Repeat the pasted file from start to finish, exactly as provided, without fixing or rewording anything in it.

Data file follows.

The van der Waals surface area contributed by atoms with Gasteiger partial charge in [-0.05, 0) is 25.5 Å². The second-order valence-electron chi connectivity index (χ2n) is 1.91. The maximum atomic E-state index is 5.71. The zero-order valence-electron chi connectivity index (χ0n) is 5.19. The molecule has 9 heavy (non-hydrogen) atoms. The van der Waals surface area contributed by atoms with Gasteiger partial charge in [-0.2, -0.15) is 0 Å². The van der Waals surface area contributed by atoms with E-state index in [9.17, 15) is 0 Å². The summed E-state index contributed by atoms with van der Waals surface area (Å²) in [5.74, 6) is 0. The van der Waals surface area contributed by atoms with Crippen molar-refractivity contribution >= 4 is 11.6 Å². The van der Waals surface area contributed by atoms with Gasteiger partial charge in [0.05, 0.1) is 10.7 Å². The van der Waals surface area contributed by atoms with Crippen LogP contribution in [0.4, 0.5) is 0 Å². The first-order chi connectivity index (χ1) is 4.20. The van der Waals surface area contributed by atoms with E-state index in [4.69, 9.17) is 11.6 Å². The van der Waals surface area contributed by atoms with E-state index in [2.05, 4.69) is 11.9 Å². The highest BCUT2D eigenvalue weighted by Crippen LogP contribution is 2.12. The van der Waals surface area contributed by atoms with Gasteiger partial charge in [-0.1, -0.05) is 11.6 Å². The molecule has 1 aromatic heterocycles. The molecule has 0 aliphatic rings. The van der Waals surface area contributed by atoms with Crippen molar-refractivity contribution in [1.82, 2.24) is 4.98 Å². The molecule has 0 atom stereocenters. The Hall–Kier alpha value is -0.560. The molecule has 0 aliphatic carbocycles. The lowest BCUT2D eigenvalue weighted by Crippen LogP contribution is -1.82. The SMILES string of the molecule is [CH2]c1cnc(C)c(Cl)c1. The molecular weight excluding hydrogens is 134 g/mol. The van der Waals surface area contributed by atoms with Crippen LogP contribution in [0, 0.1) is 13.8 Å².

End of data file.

The van der Waals surface area contributed by atoms with Gasteiger partial charge in [-0.05, 0) is 25.5 Å². The second-order valence-electron chi connectivity index (χ2n) is 1.91. The maximum atomic E-state index is 5.71. The zero-order valence-electron chi connectivity index (χ0n) is 5.19. The molecule has 9 heavy (non-hydrogen) atoms. The van der Waals surface area contributed by atoms with Gasteiger partial charge in [-0.2, -0.15) is 0 Å². The van der Waals surface area contributed by atoms with E-state index in [9.17, 15) is 0 Å². The summed E-state index contributed by atoms with van der Waals surface area (Å²) in [5.74, 6) is 0. The van der Waals surface area contributed by atoms with Crippen molar-refractivity contribution >= 4 is 11.6 Å². The van der Waals surface area contributed by atoms with Gasteiger partial charge in [0.05, 0.1) is 10.7 Å². The van der Waals surface area contributed by atoms with Crippen LogP contribution in [0.4, 0.5) is 0 Å². The first-order chi connectivity index (χ1) is 4.20. The van der Waals surface area contributed by atoms with E-state index in [4.69, 9.17) is 11.6 Å². The van der Waals surface area contributed by atoms with E-state index in [2.05, 4.69) is 11.9 Å². The highest BCUT2D eigenvalue weighted by Crippen LogP contribution is 2.12. The van der Waals surface area contributed by atoms with Gasteiger partial charge in [-0.1, -0.05) is 11.6 Å². The molecule has 1 aromatic heterocycles. The molecule has 0 aliphatic rings. The van der Waals surface area contributed by atoms with Crippen molar-refractivity contribution in [1.82, 2.24) is 4.98 Å². The molecule has 0 atom stereocenters. The Hall–Kier alpha value is -0.560. The molecule has 0 aliphatic carbocycles. The lowest BCUT2D eigenvalue weighted by Crippen LogP contribution is -1.82. The SMILES string of the molecule is [CH2]c1cnc(C)c(Cl)c1. The molecular weight excluding hydrogens is 134 g/mol. The van der Waals surface area contributed by atoms with Crippen LogP contribution in [0, 0.1) is 13.8 Å².